By Jacqueline Trescott
Washington Post Staff Writer
Thursday, October 1, 2009
George Lucas and Steven Spielberg, two of America's most successful filmmakers, have combined their collections of the art of Norman Rockwell, one of America's most celebrated illustrators, for an upcoming exhibition at the Smithsonian Institution.
The Smithsonian American Art Museum is expected to announce Thursday that more than 50 drawings and paintings from the private holdings of Lucas and Spielberg will be shown at the museum next year. "Telling Stories: Norman Rockwell From the Collections of George Lucas and Steven Spielberg" will be on exhibit from July 2, 2010, through Jan. 2, 2011.
The idea was first proposed by Barbara Guggenheim, a well-known art consultant and a supporter of the museum, said Virginia M. Mecklenburg, a senior curator there. "She said the two of them had great collections, and we started this conversation," Mecklenburg said.
One of the exhibition's themes will be the connections between Rockwell's art and the movies. That is what led both men to start their extensive collections, said Mecklenburg, who interviewed the filmmakers in their California offices. (The sessions were taped, and edited versions of them will be part of the exhibit.) "Rockwell once said if he hadn't been an illustrator, he would have loved to be a movie director. He was very careful about lighting and had a cinematic way of looking at things," she said.
"Both collections are very personal and they both collected these Rockwells because each means something to them . . . or sometimes just made them laugh," said Mecklenburg. "Both of them say Rockwell was a master of storytelling, and a master of telling the story in one figure, and that is just like one frame for a movie."
Lucas is contributing the oldest painting in the show, one from a cover of Life magazine in 1917, with a World War I soldier in his doughboy uniform bending over to speak to a petite girl wearing a kerchief and apron. "Polley voos Fransey" is the title. Another Lucas contribution, "Shadow Artist," is a 1920 cover from another magazine, the Country Gentleman.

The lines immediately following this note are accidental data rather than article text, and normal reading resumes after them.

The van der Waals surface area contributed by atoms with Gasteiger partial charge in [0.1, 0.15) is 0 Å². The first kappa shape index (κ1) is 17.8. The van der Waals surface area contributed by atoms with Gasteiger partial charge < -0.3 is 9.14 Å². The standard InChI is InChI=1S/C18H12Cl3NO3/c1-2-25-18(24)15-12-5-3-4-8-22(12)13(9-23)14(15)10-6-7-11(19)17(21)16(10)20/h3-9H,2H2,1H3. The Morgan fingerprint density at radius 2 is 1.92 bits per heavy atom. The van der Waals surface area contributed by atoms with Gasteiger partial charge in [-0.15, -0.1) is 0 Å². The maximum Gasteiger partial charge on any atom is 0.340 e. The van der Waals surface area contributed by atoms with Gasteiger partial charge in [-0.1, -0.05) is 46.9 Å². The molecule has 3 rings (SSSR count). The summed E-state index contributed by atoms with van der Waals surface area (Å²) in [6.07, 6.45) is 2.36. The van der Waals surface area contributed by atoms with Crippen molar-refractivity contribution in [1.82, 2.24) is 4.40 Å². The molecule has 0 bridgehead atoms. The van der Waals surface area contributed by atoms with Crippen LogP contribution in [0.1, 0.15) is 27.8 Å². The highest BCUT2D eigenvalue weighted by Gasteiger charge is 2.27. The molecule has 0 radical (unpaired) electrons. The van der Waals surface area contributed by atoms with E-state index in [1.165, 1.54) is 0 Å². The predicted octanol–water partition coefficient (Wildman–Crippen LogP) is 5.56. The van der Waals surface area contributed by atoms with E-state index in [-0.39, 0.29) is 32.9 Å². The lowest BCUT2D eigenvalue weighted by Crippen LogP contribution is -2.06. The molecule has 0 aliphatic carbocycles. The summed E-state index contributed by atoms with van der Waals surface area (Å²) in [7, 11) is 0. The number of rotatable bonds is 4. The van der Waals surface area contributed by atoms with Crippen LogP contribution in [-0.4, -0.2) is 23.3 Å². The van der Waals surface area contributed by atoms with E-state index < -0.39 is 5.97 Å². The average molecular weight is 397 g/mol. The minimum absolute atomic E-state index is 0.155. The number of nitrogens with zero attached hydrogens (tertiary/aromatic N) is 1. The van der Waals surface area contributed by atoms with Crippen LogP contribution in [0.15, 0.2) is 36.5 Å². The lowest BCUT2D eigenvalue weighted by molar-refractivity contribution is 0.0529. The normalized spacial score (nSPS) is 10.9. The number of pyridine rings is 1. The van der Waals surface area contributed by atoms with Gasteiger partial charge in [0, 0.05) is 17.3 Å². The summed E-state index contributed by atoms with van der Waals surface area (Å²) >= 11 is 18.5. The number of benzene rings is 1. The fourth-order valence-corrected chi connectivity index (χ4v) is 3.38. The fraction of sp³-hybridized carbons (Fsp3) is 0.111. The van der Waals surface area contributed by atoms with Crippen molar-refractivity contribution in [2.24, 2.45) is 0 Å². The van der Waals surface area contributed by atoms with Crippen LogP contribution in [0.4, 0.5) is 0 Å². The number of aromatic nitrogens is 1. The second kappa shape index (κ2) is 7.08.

A particularly popular image, and one of Rockwell's favorites, comes from Spielberg: "Freedom of Speech."
"Rockwell was fascinated by Franklin Roosevelt's Four Freedoms speech, and he wanted to do something," Mecklenburg explained. "He was too old to be drafted. He wanted to translate all these abstract concepts into something all Americans could understand." In his address to Congress in January 1941, Roosevelt had spoken about freedom of worship, freedom from fear, freedom from want and freedom of speech. Rockwell illustrated all four.
"Speech," which appeared on the cover of the Saturday Evening Post in February 1943, shows a town hall meeting in Vermont. A speaker is standing, and though he is surrounded by people who don't necessarily agree with what he's saying, everyone is listening respectfully.
For most of the 20th century, Rockwell was a household name in America, thanks to his illustrations for the Saturday Evening Post from 1916 to 1963, advertisements for about 150 corporations and his covers for Boys' Life, the journal of the Boy Scouts of America. Born in New York City in 1894, Rockwell died at age 84 in Stockbridge, Mass.
Both Spielberg and Lucas "remembered the Saturday Evening Post from their childhood. They talked about the way Rockwell looked at the world," Mecklenburg recounted. "Spielberg collected 'High Dive,' and [in that painting] there is a 10-year-old looking down on the diving board and he is terrified. Spielberg said we are all out on diving boards hundreds of times in our lives. He feels like he is on a diving board just before he begins to make a movie." Rockwell painted the scene for the Saturday Evening Post in 1947.
The joint collection, mainly oils and drawings, will be shown only at the Smithsonian, said Mecklenburg.
At present, the American Art Museum has only one Rockwell in its collection: "Homecoming," a 1924 oil of a bedraggled man returning home from his job.